On DVD & Blu-Ray: October 8, 2013


If you know me personally then you know I have a big soft spot for comedy. I love it and I pretty well like everyone involved in the mainstream comedy game in Hollywood. I root for the underdogs the critics like to bash and I've felt I've especially had to stand up for The Hangover films since many, fans included, were disappointed in the carbon copy follow-up the second film turned out to be. I was, like most, a huge fan of the first film. I found it refreshingly funny and daring. It didn't care what anyone thought, it just wanted to be funny and that is what comedy is supposed to be. There should be no fear when putting what you think is funny on screen and that element I think is what saves the third and final part of this men behaving badly series. Director Todd Phillips and writing partner Craig Mazin (Identity Thief) listened to the audience reaction to Part II and appeased the crowds by saying, "okay, we'll do something different for the third one." Naturally, this was a smart move but as the reactions came in it was clear people were upset that there was no trace of an actual hangover anywhere in the film and that instead of following the antics of these guys on a chase through a random city that has them putting together the pieces of the night before it has them exploring the truth about Alan's psyche and wanting to help him move on with his life. In some aspects it is a film completely devoted to character development and getting Zach Galifianakis' lovable goofball to a place where we as an audience feel content to leave him and the rest of the time it is almost a dramatic man hunt movie that has the wolfpack tracking down Mr. Chow (Ken Jeong). The Hangover Part III is certainly not what you would expect from the trilogy and compared to the others it is definitely the least funny, but that didn't make it a bad movie. In some ways it even made it more of a legitimate film. Full review here. B-

When Ethan Hawke showed up in last years legitimately scary Sinister I was happy to see the actor branch out slightly and give the genre picture a go. I was also glad he paired with the director of my other favorite scary movies of the last ten years, The Exorcism of Emily Rose. Upon seeing the first trailers and promotional materials for The Purge though I thought he might have jumped in head first too quickly and began splurging on the kinds of roles in the kinds of movies that might eventually end up in the five dollar bin (he did, see Getaway). While this second trip into scary movie-land is not as intriguing or mysterious as the aforementioned Sinister it has an interesting enough premise to draw people towards it (and the creepy, over exaggerated face masks are always a plus in home invasion thrillers). Director James DeMonaco, who has only directed one previous feature before this, has also composed a script that contains a fair amount of potential in the points it is trying to make and the message it is trying to get across, but unfortunately we never really see any of the gritty realities of this new found way of life. No, instead of diving into that real potential the film could have brought to the experience it instead quickly dissolves into that standard home invasion film where we see every plot twist coming and every supposed scare is as obvious as how this whole thing is going to end up. There were times the movie almost had me fooled, had me thinking it was going to go a different way, but heaven forbid it do such a thing as to dare to make the audience unhappy. This timid nature ultimately results in the most typical conclusion led up to by the least surprising and least effective set of circumstances. Worse than all of this is the fact there are no likable characters here. We don't like our supposed protagonists from the beginning because they've succumbed to this annual event that makes little sense and we don't like their kids or their new enemies because they all make dumb decisions. In the end, there is only one word that comes to mind when I reflect on what this turned out to be: pointless. Full review here. C-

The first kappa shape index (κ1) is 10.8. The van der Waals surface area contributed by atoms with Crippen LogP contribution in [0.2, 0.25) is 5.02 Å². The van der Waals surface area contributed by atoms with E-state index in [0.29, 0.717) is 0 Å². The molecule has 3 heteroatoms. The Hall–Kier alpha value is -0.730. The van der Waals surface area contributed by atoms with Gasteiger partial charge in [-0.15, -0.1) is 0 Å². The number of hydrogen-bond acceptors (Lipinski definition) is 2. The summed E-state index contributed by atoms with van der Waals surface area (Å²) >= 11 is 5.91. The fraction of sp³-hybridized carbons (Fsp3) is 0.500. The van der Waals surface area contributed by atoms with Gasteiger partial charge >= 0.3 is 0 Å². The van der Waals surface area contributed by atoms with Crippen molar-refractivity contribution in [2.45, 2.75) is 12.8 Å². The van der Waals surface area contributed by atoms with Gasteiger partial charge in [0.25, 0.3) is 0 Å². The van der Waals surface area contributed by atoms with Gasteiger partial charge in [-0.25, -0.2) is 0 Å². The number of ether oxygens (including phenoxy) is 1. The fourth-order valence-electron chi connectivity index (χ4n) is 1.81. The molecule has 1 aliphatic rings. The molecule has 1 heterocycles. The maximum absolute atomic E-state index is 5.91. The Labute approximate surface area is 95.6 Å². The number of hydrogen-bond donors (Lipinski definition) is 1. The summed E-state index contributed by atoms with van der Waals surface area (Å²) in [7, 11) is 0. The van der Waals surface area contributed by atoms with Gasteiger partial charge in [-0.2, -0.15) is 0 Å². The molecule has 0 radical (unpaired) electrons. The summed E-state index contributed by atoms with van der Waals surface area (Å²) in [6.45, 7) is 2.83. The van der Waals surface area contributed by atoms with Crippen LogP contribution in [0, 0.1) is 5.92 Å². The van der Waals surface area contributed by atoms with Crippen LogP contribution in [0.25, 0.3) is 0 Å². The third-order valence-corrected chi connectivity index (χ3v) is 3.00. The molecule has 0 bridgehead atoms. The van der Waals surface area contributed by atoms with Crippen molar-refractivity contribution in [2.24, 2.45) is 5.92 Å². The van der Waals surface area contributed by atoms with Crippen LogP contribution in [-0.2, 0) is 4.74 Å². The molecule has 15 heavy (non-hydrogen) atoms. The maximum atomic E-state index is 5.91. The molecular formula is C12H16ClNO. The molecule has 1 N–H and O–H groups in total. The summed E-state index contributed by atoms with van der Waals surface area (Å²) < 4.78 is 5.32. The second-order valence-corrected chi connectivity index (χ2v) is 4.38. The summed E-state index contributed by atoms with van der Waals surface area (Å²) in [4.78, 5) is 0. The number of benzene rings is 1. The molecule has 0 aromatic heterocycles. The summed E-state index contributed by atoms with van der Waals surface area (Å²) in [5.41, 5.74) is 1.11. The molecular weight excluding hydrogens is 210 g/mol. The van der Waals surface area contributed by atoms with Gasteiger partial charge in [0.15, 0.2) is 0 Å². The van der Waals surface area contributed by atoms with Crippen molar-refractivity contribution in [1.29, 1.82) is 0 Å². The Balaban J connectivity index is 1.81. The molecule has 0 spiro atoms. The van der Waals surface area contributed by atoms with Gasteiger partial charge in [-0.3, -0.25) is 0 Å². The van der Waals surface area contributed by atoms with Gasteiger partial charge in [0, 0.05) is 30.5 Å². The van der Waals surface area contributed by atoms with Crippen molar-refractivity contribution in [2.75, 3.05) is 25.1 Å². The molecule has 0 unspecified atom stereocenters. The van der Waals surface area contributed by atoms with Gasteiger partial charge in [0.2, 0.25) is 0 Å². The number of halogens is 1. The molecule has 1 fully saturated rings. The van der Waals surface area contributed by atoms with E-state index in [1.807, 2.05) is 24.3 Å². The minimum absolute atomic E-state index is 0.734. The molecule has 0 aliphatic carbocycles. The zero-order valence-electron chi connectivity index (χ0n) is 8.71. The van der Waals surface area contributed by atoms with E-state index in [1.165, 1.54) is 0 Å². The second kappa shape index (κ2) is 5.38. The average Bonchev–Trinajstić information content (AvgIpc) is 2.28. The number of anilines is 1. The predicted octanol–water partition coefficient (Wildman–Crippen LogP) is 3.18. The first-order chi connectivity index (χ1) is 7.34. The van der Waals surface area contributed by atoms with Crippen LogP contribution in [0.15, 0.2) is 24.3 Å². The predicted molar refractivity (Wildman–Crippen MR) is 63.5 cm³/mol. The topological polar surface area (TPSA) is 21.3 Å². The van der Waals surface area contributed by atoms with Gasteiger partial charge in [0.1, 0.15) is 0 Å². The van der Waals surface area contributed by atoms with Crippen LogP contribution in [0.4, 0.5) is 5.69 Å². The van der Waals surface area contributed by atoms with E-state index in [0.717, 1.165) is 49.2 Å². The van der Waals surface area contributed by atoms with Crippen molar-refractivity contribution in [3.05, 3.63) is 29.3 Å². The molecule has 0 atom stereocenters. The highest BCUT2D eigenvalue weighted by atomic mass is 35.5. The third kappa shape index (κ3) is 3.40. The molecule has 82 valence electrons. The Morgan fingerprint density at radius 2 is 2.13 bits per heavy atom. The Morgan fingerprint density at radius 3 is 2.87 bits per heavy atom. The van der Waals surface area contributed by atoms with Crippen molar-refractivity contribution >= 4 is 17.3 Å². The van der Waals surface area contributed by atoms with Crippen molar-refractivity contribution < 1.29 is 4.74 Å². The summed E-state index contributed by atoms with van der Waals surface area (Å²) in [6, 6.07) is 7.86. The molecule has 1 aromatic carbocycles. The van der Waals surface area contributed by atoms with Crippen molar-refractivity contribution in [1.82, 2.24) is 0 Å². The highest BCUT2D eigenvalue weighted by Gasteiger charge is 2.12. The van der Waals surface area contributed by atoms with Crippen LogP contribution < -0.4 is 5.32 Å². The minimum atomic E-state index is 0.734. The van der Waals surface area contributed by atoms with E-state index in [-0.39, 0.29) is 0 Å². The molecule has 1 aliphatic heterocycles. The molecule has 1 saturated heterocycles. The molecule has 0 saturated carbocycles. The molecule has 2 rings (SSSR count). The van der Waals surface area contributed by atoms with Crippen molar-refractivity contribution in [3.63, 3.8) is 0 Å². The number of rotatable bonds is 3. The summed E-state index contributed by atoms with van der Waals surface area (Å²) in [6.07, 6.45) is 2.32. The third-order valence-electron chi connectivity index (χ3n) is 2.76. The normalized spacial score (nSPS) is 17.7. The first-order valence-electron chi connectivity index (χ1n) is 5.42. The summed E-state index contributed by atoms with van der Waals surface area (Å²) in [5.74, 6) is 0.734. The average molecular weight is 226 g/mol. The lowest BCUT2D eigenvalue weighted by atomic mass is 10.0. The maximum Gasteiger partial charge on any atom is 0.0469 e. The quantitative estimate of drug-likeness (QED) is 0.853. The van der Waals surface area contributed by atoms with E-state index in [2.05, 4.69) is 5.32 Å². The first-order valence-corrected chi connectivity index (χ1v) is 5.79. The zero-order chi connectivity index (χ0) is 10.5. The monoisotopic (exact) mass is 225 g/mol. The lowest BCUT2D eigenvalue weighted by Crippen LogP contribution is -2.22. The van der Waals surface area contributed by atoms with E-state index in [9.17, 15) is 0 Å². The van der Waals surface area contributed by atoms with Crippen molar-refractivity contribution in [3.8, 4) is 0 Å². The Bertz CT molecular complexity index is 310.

It is odd to be so let-down by a project containing so many working parts that you can usually believe in and rely on or even possess a major part that you'd like to believe might start working to the best of its abilities again. Everything about the latest Will Smith sci-fi film, After Earth, though feels lazy and re-hashed as if they were coming up with things to do, obstacles to overcome on the spot and relying on cheap special effects to fill in the rest come post production. What is most irritating about this entire project though is that it so effortlessly takes itself seriously yet could not come off as more immature. There is a spark at the very beginning where it drops us right into the middle of the action, where for a split second I thought this might have deserved more than the critical lashing it received gave it credit for, but just as that thought entered my mind we began getting voice over from one Kitai Raige (Jaden Smith) that gave us the back story of who his father was, where we were at presently, why the human race was there and several other details of exposition that could have just as easily been explored and revealed in a more interesting movie. Also take note that this piece of dialogue and every other line no matter who it was delivered by is spoken in an accent that seems to evoke every impersonation I've ever heard of John F. Kennedy. Like much of the film, this idea of having every human offspring who lived past the days of calling earth our home adapt the same speaking patterns and dialect is interesting, but the execution proves more distracting than anything else (and this is coming from a guy who didn't mind the gibberish talk in Cloud Atlas). Thus this is only one of many complaints I began to log away as After Earth continued to play out in what ultimately feels very brief and more disappointingly, unaffecting. I've always liked Will Smith and thought of him as a charming, charismatic guy that was always fun to watch on screen, but his character here has none of those qualities and with that persona completely absent it leaves the film feeling equally as hollow as his Cypher Raige. Full review here. D